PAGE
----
Litigation vs arbitration: what’s the difference?
It’s common knowledge that for commercial disputes which cannot be resolved amicably, the courts are there to assist. Often, an underlying contract will have a ‘jurisdiction’ clause which specifies that a particular country’s courts will be nominated to resolve any and all disputes. The process of resolving disputes through the courts is referred to as ‘litigation’.
But is litigation always available as an option, or must you follow a different process? And at what point do you have a choice?
The short answer is that litigation is not always available, as of right. One of the most common reasons for this is where the underlying contract contains an arbitration clause, stipulating that any/all disputes which arise and cannot be resolved amicably must be referred to arbitration.
The contract negotiation stage is therefore the best (and sometimes the only) opportunity to agree a mechanism for how future disputes are to be resolved.
Arbitration is one of the most widely used alternatives to litigation. It is a common misconception that arbitration is the same as mediation; it is not. Arbitration is an adversarial process which results in a binding ‘award’ – the equivalent of a court judgment (whereas mediation is a negotiation assisted by a nominated 3rd party). Arbitration shares some of the characteristics of litigation, but if you are considering specifying it as a dispute resolution mechanism in your contract, it is important to have a basic awareness of how it differs to litigation, so that an informed choice can be made.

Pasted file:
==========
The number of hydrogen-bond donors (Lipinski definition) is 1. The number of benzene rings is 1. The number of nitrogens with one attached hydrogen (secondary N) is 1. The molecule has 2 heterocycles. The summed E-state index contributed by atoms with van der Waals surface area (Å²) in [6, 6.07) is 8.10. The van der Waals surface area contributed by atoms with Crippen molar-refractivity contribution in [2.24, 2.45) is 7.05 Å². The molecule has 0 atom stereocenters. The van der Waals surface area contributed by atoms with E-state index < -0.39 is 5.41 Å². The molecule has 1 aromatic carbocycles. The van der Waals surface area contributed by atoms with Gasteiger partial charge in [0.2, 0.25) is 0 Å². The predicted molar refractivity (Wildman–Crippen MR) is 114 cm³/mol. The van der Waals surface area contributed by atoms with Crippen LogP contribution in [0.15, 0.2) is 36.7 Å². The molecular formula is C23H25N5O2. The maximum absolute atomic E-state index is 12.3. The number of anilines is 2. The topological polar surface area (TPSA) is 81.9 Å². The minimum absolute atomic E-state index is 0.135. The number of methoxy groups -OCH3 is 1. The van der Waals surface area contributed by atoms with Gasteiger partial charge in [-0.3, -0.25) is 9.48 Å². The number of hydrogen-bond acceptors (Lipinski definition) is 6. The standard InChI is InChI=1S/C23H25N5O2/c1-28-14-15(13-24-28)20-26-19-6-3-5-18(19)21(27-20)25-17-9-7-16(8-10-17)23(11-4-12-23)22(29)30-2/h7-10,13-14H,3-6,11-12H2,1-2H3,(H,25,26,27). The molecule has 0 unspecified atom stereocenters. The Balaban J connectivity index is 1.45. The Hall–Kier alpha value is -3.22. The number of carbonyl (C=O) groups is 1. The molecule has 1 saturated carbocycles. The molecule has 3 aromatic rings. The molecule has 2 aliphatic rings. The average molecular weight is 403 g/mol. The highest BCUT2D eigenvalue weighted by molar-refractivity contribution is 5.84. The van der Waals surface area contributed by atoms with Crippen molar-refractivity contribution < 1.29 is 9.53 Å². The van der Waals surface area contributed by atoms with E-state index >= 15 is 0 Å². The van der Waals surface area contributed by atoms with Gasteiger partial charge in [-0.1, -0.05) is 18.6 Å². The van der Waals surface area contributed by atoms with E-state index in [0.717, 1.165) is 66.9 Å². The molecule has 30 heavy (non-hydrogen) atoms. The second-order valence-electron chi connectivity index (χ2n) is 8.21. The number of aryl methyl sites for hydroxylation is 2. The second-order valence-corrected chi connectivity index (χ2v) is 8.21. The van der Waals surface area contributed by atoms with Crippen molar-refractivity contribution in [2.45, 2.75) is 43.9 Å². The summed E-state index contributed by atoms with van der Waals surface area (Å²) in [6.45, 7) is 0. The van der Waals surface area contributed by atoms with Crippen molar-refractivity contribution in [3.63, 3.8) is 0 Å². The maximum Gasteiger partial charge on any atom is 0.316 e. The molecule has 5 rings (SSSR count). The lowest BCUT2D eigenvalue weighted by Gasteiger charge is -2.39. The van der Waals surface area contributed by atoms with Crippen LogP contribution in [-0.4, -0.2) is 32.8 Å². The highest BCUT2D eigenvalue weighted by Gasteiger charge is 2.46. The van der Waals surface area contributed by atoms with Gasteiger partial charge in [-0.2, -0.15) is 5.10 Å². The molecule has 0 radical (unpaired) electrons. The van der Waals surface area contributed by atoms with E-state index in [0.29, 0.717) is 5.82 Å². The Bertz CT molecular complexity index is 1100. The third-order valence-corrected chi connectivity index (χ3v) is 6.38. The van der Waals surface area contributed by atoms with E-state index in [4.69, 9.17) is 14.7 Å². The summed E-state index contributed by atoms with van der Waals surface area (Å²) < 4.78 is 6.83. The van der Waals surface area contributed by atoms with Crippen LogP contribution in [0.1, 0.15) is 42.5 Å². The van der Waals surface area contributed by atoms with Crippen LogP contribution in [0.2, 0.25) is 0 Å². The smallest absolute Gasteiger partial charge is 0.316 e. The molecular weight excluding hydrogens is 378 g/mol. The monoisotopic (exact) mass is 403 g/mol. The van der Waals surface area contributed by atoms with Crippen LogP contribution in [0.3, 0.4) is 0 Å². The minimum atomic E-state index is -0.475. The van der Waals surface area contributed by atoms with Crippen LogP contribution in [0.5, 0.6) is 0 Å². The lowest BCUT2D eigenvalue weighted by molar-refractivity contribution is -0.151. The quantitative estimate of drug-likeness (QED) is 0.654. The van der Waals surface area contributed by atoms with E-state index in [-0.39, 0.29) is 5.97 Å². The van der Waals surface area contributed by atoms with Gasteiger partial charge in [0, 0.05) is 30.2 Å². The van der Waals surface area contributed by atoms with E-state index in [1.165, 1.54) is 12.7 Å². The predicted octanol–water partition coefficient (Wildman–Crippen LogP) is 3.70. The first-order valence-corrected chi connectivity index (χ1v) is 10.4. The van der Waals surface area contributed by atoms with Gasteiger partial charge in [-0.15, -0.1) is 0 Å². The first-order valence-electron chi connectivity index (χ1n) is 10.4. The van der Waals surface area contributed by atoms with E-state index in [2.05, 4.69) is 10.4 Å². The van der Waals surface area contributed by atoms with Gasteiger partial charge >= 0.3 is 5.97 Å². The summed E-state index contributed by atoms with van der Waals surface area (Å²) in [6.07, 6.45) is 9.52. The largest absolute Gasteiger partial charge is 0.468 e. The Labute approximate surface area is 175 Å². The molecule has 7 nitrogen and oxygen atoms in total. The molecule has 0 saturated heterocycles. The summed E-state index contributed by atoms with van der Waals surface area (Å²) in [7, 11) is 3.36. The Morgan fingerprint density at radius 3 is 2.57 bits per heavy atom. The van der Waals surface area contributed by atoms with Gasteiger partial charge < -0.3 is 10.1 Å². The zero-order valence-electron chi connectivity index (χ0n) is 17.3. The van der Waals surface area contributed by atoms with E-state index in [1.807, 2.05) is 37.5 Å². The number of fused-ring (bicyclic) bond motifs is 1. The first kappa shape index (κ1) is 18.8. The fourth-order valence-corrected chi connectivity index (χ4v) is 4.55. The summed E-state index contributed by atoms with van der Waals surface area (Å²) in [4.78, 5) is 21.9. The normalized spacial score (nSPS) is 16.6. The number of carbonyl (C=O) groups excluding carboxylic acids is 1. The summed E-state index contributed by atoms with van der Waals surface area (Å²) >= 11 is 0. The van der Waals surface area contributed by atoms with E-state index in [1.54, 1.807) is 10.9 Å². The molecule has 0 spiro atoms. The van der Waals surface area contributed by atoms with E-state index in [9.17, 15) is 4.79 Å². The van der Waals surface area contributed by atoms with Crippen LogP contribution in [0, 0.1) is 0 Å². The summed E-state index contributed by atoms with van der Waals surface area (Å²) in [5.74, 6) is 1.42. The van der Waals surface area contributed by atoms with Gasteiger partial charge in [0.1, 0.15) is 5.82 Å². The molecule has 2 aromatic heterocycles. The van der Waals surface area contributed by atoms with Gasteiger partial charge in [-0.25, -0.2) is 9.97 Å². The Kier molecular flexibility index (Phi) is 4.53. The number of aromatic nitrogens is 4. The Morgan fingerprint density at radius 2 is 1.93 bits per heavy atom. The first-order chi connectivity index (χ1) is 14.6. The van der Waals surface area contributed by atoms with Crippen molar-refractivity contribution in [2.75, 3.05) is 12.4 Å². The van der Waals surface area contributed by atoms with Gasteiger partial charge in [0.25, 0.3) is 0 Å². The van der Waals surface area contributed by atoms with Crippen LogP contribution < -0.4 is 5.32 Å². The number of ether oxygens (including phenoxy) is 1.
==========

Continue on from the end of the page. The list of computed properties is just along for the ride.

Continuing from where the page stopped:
The below offers some key comparisons, which illustrate how the processes differ.
A process by which a dispute is referred to and resolved by a country’s courts (normally by a judge).
An alternative form of dispute resolution, in which a dispute is referred to (usually) one or three independent arbitrators, who determine the dispute.
For any dispute, provided that: (i) it falls within the relevant court’s jurisdiction (having regard to geography, and any choice of courts specified in a contract, for example); and (ii) the parties have not agreed that an alternative form of dispute resolution will apply instead.
Only by agreement of the relevant parties, which is normally by way of an arbitration clause specified in a written contract. Arbitration is contractual in nature.
Normally a single judge. In rarer instances (such as when a judge’s decision is appealed to the Court of Appeal or the Supreme Court, more than one judge can be involved).
The parties have no say in which judges hear the case.
The arbitration clause often specifies the number of arbitrators (one or three), and the institution whose rules will govern the arbitration, including the nomination of arbitrators. Examples of arbitral institutions include the London Court of International Arbitration (LCIA) and the International Chamber of Commerce (ICC).
Parties can sometimes jointly nominate a sole arbitrator, or (where there is a panel of three) each nominate an arbitrator. This can allow for the selection of arbitrators with specific and proven expertise.
In England, litigation proceeds in accordance with strictly applied procedural rules.
In a typical money claim, the procedural rules will require the parties to:
- exchange Statements of Case, which summarise their factual and legal positions
- disclose the documents which they and other parties wish to rely on
- exchange witness statements, summarising the factual evidence on which they rely
- (if necessary), adduce independent 3rd party expert evidence supporting their case
- attend a trial at which the parties’ cases are presented, and witnesses and experts can be questioned, enabling the judge to make findings of fact and form a reasoned judgment by applying the relevant law.
The arbitration clause agreed by the parties typically specifies an institution whose rules will govern the arbitration.